... adjustments; the sentiment rising to passion—which are to determine the developments and departments of the fiction of the future. They leave, as far as we have seen them, great opportunities for improvement to those immediate followers to whom we shall now turn. Hamilton is, indeed, not yet much followed, but Lesage far outgoes Scarron in the raising of the picaresque; Marivaux distances Furetiere in painting of manners and in what some people call psychology; Manon Lescaut throws La Princesse ...
— A History of the French Novel, Vol. 1 - From the Beginning to 1800 • George Saintsbury

... stood to see him go. Only when the boat had diminished upon the dark water did she turn round. She was face to ...
— Bella Donna - A Novel • Robert Hichens

... nerves and body. If the man becomes run-down the smallest decision gives him difficulty; it seems weighted with enormous possibilities of disaster. A problem, which under normal conditions he would turn over with equanimity to his assistant, takes on, in his nervous state, a seriousness that leads to hours of worry. And yet if he goes away on a vacation he returns to find that nine-tenths of these troublesome things have been well taken care ...
— Keeping Fit All the Way • Walter Camp

... for he came afterwards to the Stone Kitchen, wanting to treat all present to Drink; but the meanest Grenadier there would have none of the Hangman's liquor, for all that the Blood on his jerkin was that of a Lord; and the fellow grew so impertinent at last, that we Warders were constrained to turn him out of the Fortress, and forbid him to return under pain of a Drubbing. "I shall see you no more in the Tower," quoth the impudent rascal; "but, by ——, you shall all of you meet me at Tyburn some day, and I'll sell your laced doublets in Rosemary ...
— The Strange Adventures of Captain Dangerous, Vol. 2 of 3 • George Augustus Sala

... Stars the same as the 1st Star in the preceding direction; and for the Band—with the gold make a crochet chain of about 14 inches, turn, and along the chain work a row of 1 chain, miss 1, and 1 treble. ...
— Golden Stars in Tatting and Crochet • Eleonore Riego de la Branchardiere

... scarcely less annoying to Elsie than the child had anticipated. She tried to keep out of the lady's way, but it was quite impossible. She could scarcely step out on the veranda, go into the parlor, or take a turn in the garden by herself, but in a moment Miss Stevens was at her side fawning upon and flattering her—telling her how sweet and pretty and amiable she was, how dearly she loved her, and how much she thought of her papa too: he was so handsome and so good; everybody admired ...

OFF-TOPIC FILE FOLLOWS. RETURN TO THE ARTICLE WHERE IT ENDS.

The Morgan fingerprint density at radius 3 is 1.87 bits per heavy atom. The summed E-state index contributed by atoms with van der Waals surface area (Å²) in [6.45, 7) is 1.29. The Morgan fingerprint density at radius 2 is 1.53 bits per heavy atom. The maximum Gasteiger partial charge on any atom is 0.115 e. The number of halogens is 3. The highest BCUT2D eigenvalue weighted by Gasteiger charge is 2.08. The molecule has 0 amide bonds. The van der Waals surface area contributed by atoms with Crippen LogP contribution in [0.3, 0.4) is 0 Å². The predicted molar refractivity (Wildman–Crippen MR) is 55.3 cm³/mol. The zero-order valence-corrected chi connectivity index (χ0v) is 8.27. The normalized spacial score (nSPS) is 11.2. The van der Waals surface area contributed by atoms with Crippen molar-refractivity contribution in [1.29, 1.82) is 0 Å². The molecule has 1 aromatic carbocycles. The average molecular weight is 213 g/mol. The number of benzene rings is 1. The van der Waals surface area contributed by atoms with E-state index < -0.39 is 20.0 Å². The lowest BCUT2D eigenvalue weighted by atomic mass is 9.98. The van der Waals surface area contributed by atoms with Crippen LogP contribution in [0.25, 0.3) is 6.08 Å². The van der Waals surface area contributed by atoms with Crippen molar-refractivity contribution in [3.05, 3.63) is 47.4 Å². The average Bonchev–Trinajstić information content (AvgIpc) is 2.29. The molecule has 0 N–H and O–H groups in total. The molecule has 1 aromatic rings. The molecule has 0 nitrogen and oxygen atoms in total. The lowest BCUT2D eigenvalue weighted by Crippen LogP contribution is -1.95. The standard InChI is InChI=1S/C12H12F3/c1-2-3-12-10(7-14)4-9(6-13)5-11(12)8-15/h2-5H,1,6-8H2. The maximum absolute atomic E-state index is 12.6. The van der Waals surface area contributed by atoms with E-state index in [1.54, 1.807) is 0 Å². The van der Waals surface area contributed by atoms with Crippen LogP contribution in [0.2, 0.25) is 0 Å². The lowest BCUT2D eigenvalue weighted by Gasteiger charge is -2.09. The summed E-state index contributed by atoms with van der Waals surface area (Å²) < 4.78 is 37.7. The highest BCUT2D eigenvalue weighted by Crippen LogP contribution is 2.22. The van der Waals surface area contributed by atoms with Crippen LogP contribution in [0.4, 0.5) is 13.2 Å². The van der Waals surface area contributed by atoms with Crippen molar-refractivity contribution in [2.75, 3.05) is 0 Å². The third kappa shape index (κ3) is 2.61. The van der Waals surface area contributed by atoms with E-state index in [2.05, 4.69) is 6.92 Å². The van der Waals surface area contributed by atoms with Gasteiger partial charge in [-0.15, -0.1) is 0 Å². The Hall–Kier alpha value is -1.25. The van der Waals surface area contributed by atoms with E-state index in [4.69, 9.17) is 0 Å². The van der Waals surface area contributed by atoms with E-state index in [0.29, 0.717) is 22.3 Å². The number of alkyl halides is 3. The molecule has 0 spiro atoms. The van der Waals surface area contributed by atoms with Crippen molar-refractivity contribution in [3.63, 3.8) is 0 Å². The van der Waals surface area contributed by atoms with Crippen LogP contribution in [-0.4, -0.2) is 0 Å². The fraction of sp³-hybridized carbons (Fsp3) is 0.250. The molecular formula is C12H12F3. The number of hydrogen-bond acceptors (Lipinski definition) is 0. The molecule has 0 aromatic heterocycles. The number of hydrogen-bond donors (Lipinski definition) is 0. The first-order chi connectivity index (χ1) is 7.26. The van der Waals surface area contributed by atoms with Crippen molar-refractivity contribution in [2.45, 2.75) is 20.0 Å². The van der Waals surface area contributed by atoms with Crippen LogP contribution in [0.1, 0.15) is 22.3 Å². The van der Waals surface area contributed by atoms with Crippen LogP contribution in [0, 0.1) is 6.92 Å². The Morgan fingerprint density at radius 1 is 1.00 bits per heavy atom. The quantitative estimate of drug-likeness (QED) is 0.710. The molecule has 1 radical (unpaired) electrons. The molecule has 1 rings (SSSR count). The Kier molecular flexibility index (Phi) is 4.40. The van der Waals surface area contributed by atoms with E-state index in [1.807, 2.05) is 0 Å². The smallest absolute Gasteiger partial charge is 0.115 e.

— Elsie's Girlhood • Martha Finley

... counterfeiting the marks of the famous makers of old, he was able to boast that he had never turned out a weapon which bore any other mark than his own. From his father and his forefathers he inherited his trade, which, in his turn, he will hand over to his son—a hard-working, honest, and sturdy man, the clank of whose hammer and anvil may be heard from ...
— Tales of Old Japan • Algernon Bertram Freeman-Mitford

... deserve it. He is a downright sweep—like all his ear-ringed kidney. He had no right to kick this man, who is one of the best and smartest men aboard. I gave him a clip on the jaw, and when I've dressed his arm and he is able to turn to again I'll give him another if he tries to start ...
— Edward Barry - South Sea Pearler • Louis Becke

... is the life drama ended? You have put all the lights out, and yet, Though the curtain, rung down, has descended, Can the actors go home and forget? Ah, no! they will turn in their sleeping With a strange restless pain in their hearts, And in darkness, and anguish, and weeping, Will dream they are ...
— Poems of Cheer • Ella Wheeler Wilcox

... had expected, was not locked. A slight turn on the knob opened it easily, and Betty stepped cautiously into the kitchen. The drawn shades made it dark, but it was not the darkness that caused Betty to ...
— Betty Gordon in the Land of Oil - The Farm That Was Worth a Fortune • Alice B. Emerson